And sitting with my little cookie and my glass of milk, I didn’t know the difference between the air and space. I didn’t what Everest’s death zone was, nor know what it took to launch a person into space. I never wanted to be an astronaut nor thought it possible for me, but I didn’t understand the rules of society that made the Space X crew pretty much the exact same type of crew as Armstrong and Aldrin back then. I know those rules backward and forward now.

Did I know then that Gene Cernan would be the last man on the moon — to this day? Not at all. Who could have imagined what would have happened after that hopeful day of pride and achievement, July 20, 1969.

So, I think, it’s about what we imagine and wish will happen next. In this, I can’t fault Elon Musk and do not want to fault Space X as much as I dis-admire the racism and colonialism that has provided him and his company with the funds to pursue space ventures. As much as I disapprove of our government’s appalling corruption which has denied the space program the funds it needs, so that a “private business” can pursue space business and our government can declare we have a Space Force like Heinlein’s Starship Troopers. It stands to reason there are other life forms out there — and we are building things and approaching it as colonizing, violent ripoff artists.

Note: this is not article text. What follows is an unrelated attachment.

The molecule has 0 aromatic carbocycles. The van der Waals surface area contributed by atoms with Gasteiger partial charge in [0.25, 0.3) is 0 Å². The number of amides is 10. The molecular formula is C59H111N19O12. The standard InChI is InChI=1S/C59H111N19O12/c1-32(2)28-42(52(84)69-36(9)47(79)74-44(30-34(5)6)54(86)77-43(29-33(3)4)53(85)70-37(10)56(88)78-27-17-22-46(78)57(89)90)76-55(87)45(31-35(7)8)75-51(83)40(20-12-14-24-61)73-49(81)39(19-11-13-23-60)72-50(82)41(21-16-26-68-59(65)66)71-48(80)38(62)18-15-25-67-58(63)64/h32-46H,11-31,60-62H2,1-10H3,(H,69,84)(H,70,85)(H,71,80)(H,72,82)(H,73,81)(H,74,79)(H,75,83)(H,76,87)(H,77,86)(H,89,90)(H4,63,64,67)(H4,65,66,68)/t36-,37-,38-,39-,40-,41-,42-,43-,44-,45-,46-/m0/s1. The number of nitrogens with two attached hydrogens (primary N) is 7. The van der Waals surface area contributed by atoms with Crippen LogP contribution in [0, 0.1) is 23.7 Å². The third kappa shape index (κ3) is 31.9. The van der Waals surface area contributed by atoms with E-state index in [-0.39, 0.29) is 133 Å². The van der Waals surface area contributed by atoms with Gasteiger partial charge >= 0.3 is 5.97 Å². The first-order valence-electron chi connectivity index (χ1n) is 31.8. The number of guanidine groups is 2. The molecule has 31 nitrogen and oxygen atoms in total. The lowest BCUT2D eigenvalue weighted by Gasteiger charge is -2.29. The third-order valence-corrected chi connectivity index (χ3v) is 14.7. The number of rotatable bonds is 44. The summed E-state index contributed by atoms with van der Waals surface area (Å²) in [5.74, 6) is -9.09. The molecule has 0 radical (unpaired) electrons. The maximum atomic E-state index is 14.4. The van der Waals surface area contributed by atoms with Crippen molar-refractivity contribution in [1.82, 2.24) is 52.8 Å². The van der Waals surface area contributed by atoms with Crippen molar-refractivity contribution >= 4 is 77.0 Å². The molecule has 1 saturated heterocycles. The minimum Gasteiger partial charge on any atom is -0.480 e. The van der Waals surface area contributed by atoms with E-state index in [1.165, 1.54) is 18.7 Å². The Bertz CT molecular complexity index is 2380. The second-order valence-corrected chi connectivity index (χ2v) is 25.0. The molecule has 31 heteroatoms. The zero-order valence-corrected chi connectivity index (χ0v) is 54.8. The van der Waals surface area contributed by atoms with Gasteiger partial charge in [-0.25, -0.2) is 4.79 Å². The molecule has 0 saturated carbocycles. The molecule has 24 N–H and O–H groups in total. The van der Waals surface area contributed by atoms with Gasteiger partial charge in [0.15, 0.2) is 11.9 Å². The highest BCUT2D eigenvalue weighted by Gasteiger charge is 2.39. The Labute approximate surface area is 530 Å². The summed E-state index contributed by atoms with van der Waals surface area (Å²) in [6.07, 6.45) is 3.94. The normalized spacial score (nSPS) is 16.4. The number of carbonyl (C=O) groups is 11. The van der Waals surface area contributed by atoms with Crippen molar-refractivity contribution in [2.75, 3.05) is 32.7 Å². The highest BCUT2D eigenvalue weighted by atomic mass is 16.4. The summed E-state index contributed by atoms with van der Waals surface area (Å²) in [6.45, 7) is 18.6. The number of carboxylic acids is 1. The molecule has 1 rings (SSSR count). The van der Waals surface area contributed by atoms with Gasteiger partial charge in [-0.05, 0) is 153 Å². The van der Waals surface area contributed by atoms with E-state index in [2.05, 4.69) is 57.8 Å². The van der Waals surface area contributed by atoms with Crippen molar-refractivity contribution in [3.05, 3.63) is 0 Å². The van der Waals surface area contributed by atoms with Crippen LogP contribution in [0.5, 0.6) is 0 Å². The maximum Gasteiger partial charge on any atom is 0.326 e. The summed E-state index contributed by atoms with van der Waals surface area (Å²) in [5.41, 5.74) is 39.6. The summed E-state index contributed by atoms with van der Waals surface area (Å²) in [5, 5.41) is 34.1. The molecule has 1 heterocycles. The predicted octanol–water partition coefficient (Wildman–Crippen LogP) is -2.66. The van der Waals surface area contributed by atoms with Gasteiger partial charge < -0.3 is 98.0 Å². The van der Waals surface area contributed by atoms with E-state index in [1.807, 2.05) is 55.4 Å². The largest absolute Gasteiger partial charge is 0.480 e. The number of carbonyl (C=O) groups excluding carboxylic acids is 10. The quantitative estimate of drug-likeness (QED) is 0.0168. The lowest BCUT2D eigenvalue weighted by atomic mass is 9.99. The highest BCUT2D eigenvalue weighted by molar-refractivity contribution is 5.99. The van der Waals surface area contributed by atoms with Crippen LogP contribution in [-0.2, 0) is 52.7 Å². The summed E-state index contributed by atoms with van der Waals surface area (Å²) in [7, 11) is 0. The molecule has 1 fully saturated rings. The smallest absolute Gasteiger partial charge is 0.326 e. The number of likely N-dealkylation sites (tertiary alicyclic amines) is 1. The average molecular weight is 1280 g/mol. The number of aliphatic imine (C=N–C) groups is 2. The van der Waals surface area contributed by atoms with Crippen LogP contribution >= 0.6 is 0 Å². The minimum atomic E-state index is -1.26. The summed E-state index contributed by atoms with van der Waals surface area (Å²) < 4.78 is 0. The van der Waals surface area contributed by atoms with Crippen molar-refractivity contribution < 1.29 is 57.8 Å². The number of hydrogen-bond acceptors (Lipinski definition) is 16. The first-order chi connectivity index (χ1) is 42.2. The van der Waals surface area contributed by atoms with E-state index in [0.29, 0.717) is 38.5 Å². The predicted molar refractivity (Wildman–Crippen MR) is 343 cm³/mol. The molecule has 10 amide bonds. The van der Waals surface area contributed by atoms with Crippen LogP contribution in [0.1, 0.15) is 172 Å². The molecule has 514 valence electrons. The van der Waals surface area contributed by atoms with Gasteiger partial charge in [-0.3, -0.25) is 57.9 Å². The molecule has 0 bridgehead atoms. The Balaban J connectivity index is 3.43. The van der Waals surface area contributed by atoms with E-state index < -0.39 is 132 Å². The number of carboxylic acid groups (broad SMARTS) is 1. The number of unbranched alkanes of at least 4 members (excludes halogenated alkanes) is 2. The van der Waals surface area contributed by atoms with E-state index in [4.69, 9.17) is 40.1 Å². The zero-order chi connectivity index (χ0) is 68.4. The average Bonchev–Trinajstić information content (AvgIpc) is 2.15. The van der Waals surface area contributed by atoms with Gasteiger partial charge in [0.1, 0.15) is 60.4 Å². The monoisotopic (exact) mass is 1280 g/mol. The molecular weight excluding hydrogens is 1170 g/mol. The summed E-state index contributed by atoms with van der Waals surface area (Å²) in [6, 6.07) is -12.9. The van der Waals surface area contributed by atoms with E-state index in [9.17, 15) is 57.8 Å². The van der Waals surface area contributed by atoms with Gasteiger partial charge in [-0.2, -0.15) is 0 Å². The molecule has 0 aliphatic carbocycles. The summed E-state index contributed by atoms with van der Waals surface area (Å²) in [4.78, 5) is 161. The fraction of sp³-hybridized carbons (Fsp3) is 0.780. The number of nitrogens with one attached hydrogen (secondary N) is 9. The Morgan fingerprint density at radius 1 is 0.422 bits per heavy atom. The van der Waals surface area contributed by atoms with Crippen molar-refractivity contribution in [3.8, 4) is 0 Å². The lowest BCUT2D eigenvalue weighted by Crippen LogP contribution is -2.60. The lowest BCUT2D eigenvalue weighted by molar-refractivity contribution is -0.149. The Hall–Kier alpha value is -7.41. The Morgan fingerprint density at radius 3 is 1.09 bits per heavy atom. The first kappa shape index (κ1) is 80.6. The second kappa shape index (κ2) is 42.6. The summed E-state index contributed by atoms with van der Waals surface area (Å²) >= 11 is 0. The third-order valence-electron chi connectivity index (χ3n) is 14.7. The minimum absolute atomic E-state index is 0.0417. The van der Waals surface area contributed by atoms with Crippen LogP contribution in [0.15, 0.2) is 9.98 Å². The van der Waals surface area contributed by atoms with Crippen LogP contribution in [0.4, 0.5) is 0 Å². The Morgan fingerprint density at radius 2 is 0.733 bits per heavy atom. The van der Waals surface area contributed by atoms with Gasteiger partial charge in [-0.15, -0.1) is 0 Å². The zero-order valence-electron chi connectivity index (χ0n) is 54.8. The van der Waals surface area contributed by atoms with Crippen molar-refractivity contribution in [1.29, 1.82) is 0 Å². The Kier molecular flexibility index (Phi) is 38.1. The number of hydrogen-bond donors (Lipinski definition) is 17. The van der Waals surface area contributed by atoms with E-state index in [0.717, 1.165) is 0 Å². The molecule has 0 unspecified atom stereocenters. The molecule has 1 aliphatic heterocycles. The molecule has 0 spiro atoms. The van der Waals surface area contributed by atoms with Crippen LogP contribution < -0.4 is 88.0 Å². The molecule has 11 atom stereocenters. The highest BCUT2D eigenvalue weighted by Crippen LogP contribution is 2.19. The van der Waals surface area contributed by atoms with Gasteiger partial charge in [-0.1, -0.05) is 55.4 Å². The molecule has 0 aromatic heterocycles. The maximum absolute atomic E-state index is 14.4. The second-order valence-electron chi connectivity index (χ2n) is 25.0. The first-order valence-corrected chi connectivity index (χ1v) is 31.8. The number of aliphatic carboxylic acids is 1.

Space should be for every person, not just a select few. And there are many things we need to leave behind in general, from racism and gender bias to the drive on the part of some to endlessly rob, cheat, steal, destroy and kill.

I watched every Star Trek show over and over as I grew up. Star Trek obviously didn’t include money and the “money” and greed-oriented characters (as well as gender biased) were personified by Harcourt Fenton Mudd. A dreadful man, as I recall.

It doesn’t seem like there’s much opportunity for the average person to have anything to say about the way things are going these days. All the same, to those who are continuing to treat others badly and who are so egotistical and value-impoverished, I want to stand up like my Bampy did and say “Get the hell off my porch and never come back!”